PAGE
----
However, mycotoxins can be harmful if consumed in large quantities, say through frequent consumption of heavily contaminated coffee beans. Side effects could include nausea, possible diarrhea, and a little stomach upset. Otherwise, you won’t feel anything from just a few sips.
If you feel sickly or the side effects are too weighty on you after consuming moldy coffee, you should immediately seek medical attention.
However, if your liver and kidneys are functioning at their best, excretion of small traces of mycotoxins in the bloodstream shouldn’t be a problem.
How to Reduce Risks of Mold on Coffee Beans
To avoid and reduce the risk of mold on coffee beans, there are a few things to look out for when purchasing coffee beans to be certain they have low levels of mycotoxins, as well as a few things you can do to prevent moldy coffee beans.
- Use single-estate coffee – Using coffee beans from one specific supplier or farmer is the best way to avoid moldy coffee. Major coffee brands, for example, are fond of blending varieties of coffee from different growers, which can only increase the chances of cross-contamination making the mold spread faster, even to the fresh coffee beans. Generally, coffee blends are more prone to molds.
- Look for wet-processed beans – Washed coffee beans, as they are also known, are better off than naturally processed coffee. For the wet-processed coffee beans, the fruit covering of the coffee beans is removed before they get dry, a method effective in improving the consistency and cleanliness of the coffee bean.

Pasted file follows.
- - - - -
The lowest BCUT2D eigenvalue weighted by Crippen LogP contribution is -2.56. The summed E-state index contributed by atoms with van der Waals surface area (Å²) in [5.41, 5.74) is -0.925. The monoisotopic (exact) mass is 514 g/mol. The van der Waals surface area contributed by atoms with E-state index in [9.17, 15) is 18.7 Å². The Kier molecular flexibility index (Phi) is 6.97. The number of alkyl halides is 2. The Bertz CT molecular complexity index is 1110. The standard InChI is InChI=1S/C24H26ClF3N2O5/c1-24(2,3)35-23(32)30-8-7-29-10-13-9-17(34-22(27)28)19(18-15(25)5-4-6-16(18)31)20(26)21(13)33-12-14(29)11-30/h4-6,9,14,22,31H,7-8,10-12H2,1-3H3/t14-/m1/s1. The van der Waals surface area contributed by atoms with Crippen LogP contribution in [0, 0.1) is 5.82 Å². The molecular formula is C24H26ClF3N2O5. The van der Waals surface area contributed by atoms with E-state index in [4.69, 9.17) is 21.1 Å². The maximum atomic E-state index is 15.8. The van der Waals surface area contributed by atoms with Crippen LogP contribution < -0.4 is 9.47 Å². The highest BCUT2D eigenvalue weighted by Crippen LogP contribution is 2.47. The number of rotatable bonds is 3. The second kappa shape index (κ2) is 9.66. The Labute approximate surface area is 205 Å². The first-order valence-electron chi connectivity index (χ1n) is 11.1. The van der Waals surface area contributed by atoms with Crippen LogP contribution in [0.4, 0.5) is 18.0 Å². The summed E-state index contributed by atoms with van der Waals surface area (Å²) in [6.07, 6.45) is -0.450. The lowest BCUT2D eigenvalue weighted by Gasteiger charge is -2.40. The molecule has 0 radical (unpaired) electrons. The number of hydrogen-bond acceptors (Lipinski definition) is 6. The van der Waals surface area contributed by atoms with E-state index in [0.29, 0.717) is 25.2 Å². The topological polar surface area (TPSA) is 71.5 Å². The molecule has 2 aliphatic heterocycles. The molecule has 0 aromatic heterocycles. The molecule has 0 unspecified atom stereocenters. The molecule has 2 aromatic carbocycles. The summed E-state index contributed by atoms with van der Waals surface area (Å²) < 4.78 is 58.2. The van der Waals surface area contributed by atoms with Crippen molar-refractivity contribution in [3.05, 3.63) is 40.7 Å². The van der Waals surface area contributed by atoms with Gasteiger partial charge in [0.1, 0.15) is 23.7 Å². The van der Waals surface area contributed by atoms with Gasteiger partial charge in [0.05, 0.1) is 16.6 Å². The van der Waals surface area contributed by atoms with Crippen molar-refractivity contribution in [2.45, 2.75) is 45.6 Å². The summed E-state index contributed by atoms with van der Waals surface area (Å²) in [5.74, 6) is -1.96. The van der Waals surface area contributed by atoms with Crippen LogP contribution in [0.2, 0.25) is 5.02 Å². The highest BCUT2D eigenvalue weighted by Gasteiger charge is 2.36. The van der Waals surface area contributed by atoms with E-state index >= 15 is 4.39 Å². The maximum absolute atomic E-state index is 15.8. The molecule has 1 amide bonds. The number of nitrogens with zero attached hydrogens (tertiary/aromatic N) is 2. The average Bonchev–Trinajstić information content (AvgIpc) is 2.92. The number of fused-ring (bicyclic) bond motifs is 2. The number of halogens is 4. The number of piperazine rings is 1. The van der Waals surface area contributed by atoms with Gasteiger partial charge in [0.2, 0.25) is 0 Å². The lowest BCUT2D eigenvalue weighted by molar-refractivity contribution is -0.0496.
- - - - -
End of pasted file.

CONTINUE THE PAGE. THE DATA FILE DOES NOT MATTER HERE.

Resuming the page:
- Only brew coffee made from beans grown at high altitudes – Higher altitudes are known for drier climates, and drier climates are less prone to mold compared to areas with higher humidity. Coffees grown in higher altitudes are therefore less likely to be infested with mold spores during both fermentation and packaging. Remember, always look for the words “High Altitude” indicated somewhere on the package when buying packaged coffee products.
- Appropriate Coffee Bean Storage – Always keep the coffee beans in air-tight containers away from direct sunlight in a cool and dry place. Storing coffee beans in airtight containers not only stops mold spores from developing but also slows down the staling process, better preserving your coffee beans.
- Roasting the coffee beans – Roasting coffee beans is effective in killing molds, and subsequently reducing Orchatoxin A levels by over 65%.
- On the contrary, if you realize you have been consuming molded coffee for a long time, and you’re experiencing serious symptoms, you can decide to give up on coffee for a while or completely. This might not be a reasonable solution for most, but it would help to regain lost health.
Whether organic or conventional coffee, no matter the type, any coffee can grow mold. It is therefore good to look for the best brands that are not prone to mold or have low levels of mold.
Washing your coffee beans effectively washes mold off your coffee beans. Mycotoxins are not only found in moldy coffee beans, but also in almost any moldy food. As long as the levels are low, mycotoxins shouldn’t be a major concern.
Thin mold covers are fine to wash off but if your coffee beans have thick mold spore covers, it is best to just throw them away and purchase a fresh package of coffee beans.
Ensure to adhere to good storage and handling practices on this new package or you will find yourself in the same situation after a while.